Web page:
For being a little speckled hot mess of a dog, there are times when Rugby honestly has moments of sheer brilliance that both amaze and astound me! In today’s post, I thought I’d share one of those stories with you!
Several years ago I was training a little Norwegian Elkhound puppy who was the cutest little guy you could ever imagine! I swooned over this puppy and my heart melted anytime I got to train him! His owner had a work trip out of town, so I offered to let his puppy, Cahill, stay with me for the week that he’d be gone. Cahill was a really rowdy puppy with lots of play biting and jumping up….and his owner hated both of those habits. I told him I’d do some training while I was keeping him, and hopefully see some improvement while he was gone.
Once the dogs had met and were able to be safely be around each other, I started to see Cahill initiating play with Rugby. Typically Rugby doesn’t engage in play with other dogs; he’s not very comfortable with them, so he’s not fond of being bounced on. He does seem to put up with puppy nonsense, and allow play from them that he would never ever tolerate from an adult dog! Cahill was 5 months old at the time, and weighed about 25 pounds….a near match for Rugby’s 23 pounds.
As the boys wrestled and tugged with toys together, I noticed that Rugby was increasingly more comfortable with Cahill’s rough play. However, I observed a brilliant education that Rugby was providing to his young friend. Cahill was fond of biting Rugby’s ears, and clearly, Rugby was not impressed with that! Every time Cahill went too far, Rugby turned the tables on him, and Cahill found himself on his back, looking at the ceiling with an adult dog standing over him. Rugby would gently mouth him around his face and neck, and then he moved up to Cahill’s ears, being so kind and very gentle. After a short time of this regime, Rugby would let Cahill get up, and they’d resume their play, repeating this pattern of play, and correction over and over.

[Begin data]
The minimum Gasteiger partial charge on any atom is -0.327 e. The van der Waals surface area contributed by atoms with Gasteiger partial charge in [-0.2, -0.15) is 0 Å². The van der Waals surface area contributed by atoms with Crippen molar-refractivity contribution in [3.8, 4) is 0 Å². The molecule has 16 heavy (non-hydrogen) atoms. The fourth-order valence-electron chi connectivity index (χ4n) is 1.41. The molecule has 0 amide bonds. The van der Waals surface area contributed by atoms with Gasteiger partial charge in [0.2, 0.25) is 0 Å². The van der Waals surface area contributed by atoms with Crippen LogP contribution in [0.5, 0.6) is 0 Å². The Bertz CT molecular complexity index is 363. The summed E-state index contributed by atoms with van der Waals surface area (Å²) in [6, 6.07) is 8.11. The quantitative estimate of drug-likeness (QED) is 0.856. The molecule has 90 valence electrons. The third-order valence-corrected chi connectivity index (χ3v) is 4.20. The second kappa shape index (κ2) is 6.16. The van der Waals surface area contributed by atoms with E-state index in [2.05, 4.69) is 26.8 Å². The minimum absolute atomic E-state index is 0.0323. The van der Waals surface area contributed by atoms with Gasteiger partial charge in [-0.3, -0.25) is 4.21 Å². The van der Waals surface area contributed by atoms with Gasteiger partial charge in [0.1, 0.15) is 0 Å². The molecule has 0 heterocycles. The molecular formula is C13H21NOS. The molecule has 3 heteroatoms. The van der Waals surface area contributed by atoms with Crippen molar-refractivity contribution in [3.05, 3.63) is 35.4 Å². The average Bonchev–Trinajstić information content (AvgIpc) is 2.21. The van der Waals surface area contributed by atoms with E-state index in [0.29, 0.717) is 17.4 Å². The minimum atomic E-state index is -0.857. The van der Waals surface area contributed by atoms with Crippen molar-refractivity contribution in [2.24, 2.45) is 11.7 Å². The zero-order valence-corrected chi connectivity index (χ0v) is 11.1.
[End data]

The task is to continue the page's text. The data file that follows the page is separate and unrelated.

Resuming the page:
During the course of three days, I saw an amazing transformation take place. Up until then, Rugby’s ears were soaked with dog spit. But as Rugby’s lessons continued, I noticed that over time, his ears themselves were starting to stay dry, and only the long fringe around his ears had dog spit on them. His neck fur was wet with spit as well. Rugby had successfully taught his young playmate to leave his ears alone, and bite only the fur and not the skin!
Many years later, I’m still so impressed by my little speckled dog who typically is so socially awkward! In spite of his poor social skills, he did a wonderful job of parenting this young puppy in an appropriate way that got results for his efforts.